Charting the Road to Davos: The Rise and Fall of Internationalism

By Immerwahr, Daniel | Dissent, April 1, 2013 | Go to article overview

Charting the Road to Davos: The Rise and Fall of Internationalism


Immerwahr, Daniel, Dissent


Charting the Road to Davos: The Rise and Fall of Internationalism Governing the World: The History of an Idea by Mark Mazower Penguin, 2012,416 pp.

"La tot' homoze infamilje konunigare so deba," sang Ludwig Zamenhof in 1877, in celebration of his nineteenth birthday. The language of the song, Esperanto, was of his own invention, but the sentiment was not: All mankind must unite in one family. Within fifty years, that same idea could have found expression in any number of international languages - from Solresol, in which every phoneme is sung, to Volapiik, an improbably popular, vaguely Germanic tongue that attracted tens of thousands of speakers before collapsing under the weight of its own unwieldy grammar. For the slightly less ambitious, there was the spelling reform movement, which attempted to turn English into a sort of universal language by dramatically simplifying its orthography. It was under the influence of spelling reform that Melville Dewey, author of the Dewey decimal system, changed his name to Melvil Dui and that Theodore Roosevelt ordered all government publications to be issued only in the simplified spelling. In what must be counted as a regrettable loss for posterity, Dui changed his name back to its original spelling, and Congress quickly reversed (or, as Roosevelt would have had it, reverst) the president's order.

Setbacks aside, proponents believed that such linguistic innovations would eventually bind the world together, as H. G. Wells put it, in "a common resonance of thought." That didn't turn out to be the most accurate of Wells's predictions, which included suburbanization, aerial warfare, and the atom bomb. But it captured a deeply felt desire in the nineteenth and twentieth centuries. As Mark Mazower shows in Governing the World: The History of an Idea, a startling number of thinkers and activists in those centuries either expected or fervently hoped that international affairs would be, if not placed under the supervision of a world government, as Wells desired, then at least transformed according to universal principles, laws, and reason. The nineteenth and twentieth centuries, in other words, were the age of internationalism.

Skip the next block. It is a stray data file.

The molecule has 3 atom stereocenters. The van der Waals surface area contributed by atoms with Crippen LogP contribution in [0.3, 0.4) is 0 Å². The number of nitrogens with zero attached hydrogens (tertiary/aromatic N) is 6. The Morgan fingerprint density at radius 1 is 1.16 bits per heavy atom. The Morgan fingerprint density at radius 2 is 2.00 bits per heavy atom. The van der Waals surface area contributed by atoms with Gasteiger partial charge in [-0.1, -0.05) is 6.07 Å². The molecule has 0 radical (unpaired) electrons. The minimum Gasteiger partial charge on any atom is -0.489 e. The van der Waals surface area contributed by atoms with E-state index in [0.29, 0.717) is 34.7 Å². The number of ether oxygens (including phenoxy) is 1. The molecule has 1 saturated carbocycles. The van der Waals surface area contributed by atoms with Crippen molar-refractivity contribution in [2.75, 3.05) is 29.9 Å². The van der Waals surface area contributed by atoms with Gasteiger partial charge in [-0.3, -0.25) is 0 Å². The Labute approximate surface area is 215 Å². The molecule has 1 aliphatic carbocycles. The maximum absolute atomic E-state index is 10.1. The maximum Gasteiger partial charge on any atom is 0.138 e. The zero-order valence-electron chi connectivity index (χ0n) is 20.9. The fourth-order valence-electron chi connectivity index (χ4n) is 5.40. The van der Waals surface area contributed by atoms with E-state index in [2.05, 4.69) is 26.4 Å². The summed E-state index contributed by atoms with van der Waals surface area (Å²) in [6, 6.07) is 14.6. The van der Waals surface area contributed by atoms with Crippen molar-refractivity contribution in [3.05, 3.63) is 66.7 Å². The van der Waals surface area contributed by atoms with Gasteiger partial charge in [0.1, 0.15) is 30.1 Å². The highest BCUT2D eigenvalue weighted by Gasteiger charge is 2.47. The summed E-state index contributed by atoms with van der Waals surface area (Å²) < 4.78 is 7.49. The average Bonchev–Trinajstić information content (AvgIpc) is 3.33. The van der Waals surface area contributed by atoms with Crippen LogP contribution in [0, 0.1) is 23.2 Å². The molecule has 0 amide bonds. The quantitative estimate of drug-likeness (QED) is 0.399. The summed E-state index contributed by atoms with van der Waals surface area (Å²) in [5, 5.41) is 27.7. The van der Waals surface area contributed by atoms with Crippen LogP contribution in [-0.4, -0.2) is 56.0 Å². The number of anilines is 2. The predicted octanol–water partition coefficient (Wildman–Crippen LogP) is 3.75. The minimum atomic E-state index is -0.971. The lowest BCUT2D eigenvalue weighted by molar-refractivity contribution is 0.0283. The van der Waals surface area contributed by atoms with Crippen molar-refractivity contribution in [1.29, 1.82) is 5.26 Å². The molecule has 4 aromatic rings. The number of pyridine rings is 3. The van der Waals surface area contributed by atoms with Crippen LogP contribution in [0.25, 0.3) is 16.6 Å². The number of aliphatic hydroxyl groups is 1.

The word international was coined surprisingly late, in 1780, by the utilitarian philosopher Jeremy Bentham. Nations, of course, had long been locked into rivalries marked by the pulsing alternation of warfare and negotiated peace. But before the nineteenth century few thought that those nations could make up an international society that might be governed. War and peace were the affairs of princes and their representatives, held in check only by the alliances that each was able to summon against the others. The first hint of something different came after Napoleon's revolutionary army cut a gash through Europe. In response, the conservative monarchs formed the Concert of Europe, a grand counterrevolutionary system for maintaining stability, preserving the privileges of rulers over the claims of their subjects, and, above all, preventing another Napoleon from marching through their provinces.

Looking back on the Concert system, historians who lived through the blood-soaked twentieth century have admired its ability to prevent a general war in Europe for nearly a century. But, in its own time, it summoned little but scorn from the rising European middle and working classes. To them, the military alliance among conservative regimes throughout Europe meant that reform in one country would require reform in them all. Internationalism, the movement to govern the relations between states in the name of the public rather than the princes, came as a reaction to the Concert of Europe. And it quickly took its place as one of the highest aspirations of the age. The countless proposals to reconfigure European society that filled the libraries of the nineteenth century were of nearly endless variety, but the need for some alternative arrangement of international affairs was a constant refrain. …

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